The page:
KyleAI'm a bit partial, but the All Mountains make a great, do it all touring ski. As far as tech bindings go, some people don't trust them at all and some people will say you can huck as hard as you want on them and not have an issue. The reality is somewhere in between. Here is my assessment / ranking of tech bindings.
Get a Kingpin if you can find them on sale. They are the best skiing tech binding on the market currently. They have their downfalls and the heels still break occasionally. But everything breaks, so you might as well get something that skis well. I would not pay $650 for them. But now you can find them for $350-$400 new or pick up a used pair.
Beast 14's are also a good option and depending on how you ski / what your approaches are like might be worth the upgrade from radicals. The downfall with Beasts is that you don't have a flat tour mode and the heal risers are kind of annoying. To get back into ski mode you have to awkwardly jam your ski pole in there and it never seemed to get easier on mine despite doing it hundreds of times. You also have to add the extra heel piece thing on your boot. This is actually why I got rid of mine. I use a pair of Roxa Cliffnotes for touring and resort skiing, so with the added metal piece on the heel, I couldn't step into an FKS. IMO beast 16's are not worth the upgrade over 14's. I'd rather just lock the toe out on the 14's than add weight with the 16's.
ION and Radicals. You should probably get a pair of these. Most people won't out ski them, they are pretty proven designs and you get find them for relatively cheap. Would I ever ski a resort or hit big lines or cliffs on them, absolutely not. But for what most people do touring, they will be fine. Look into getting toe shims for them to take out some of the ramp angle if you are used to a more upright stance.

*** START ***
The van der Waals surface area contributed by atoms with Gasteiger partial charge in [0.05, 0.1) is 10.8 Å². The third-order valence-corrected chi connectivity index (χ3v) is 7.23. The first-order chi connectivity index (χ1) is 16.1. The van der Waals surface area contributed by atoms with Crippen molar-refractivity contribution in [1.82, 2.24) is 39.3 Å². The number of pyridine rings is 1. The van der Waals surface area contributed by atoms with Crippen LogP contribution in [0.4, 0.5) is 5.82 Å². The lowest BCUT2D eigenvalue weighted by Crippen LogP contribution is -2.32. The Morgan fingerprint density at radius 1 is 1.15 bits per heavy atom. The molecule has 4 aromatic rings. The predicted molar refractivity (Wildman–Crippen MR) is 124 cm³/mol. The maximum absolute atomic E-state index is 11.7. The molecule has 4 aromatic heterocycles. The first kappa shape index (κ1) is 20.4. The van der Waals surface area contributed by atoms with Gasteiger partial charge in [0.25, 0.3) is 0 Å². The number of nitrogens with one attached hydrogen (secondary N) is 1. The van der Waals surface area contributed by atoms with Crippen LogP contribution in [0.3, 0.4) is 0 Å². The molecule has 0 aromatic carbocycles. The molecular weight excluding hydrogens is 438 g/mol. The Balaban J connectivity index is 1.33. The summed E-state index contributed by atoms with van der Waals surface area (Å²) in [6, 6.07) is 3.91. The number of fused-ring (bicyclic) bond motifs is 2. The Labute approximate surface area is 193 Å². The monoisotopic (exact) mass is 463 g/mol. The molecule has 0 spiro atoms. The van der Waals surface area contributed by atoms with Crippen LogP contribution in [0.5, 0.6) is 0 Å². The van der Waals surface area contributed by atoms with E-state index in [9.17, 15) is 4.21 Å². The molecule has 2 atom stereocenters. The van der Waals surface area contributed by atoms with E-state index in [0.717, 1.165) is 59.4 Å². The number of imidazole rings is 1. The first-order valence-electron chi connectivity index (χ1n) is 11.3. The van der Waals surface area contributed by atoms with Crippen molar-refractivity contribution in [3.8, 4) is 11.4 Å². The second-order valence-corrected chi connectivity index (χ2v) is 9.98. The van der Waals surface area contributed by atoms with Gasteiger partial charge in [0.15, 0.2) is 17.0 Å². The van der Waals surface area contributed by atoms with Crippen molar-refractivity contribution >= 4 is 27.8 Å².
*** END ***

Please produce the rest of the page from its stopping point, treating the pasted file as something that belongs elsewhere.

Vipecs will break if you look at them wrong. I have no idea how Diamir is still making bindings or how you could possibly make a product as horrible as they do. If you would rather get a TBI from an unwanted release than break your leg in a twisting fall, look into them. Otherwise, stay away.
ATK Freeraider 14's have always intrigued me, but are hard to come across in the US. Plums are decent, but I have heard their customer service is a nightmare if you have any issues. Dynafit kills it with the customer service.
Some people will say that you can ski lighter weight bindings, such as Speed Radicals, just as hard as the others and not have issues. But unless you are doing some serious mountaineering or really, really care about saving a few grams, I wouldn't bother with them.
In summary, no tech binding will ski as well as an alpine binding but most will do alright. If you're sending on a tech binding, you will release occasionally when you would not have on an alpine binding and you will most likely break them at some point. The best case scenario is to have a dedicated tech setup for when you are skiing pow and have long approaches and then use an alpine adapter when you are hitting cliffs / jumps or doing anything side country.
Thanks for the insight! Ill start looking more into Kingpins and ION's then most likely.
My initial plan was to rock the A senders since I already have FKS on my All Mountains but RIP :'(
/I'm a fanboy ;)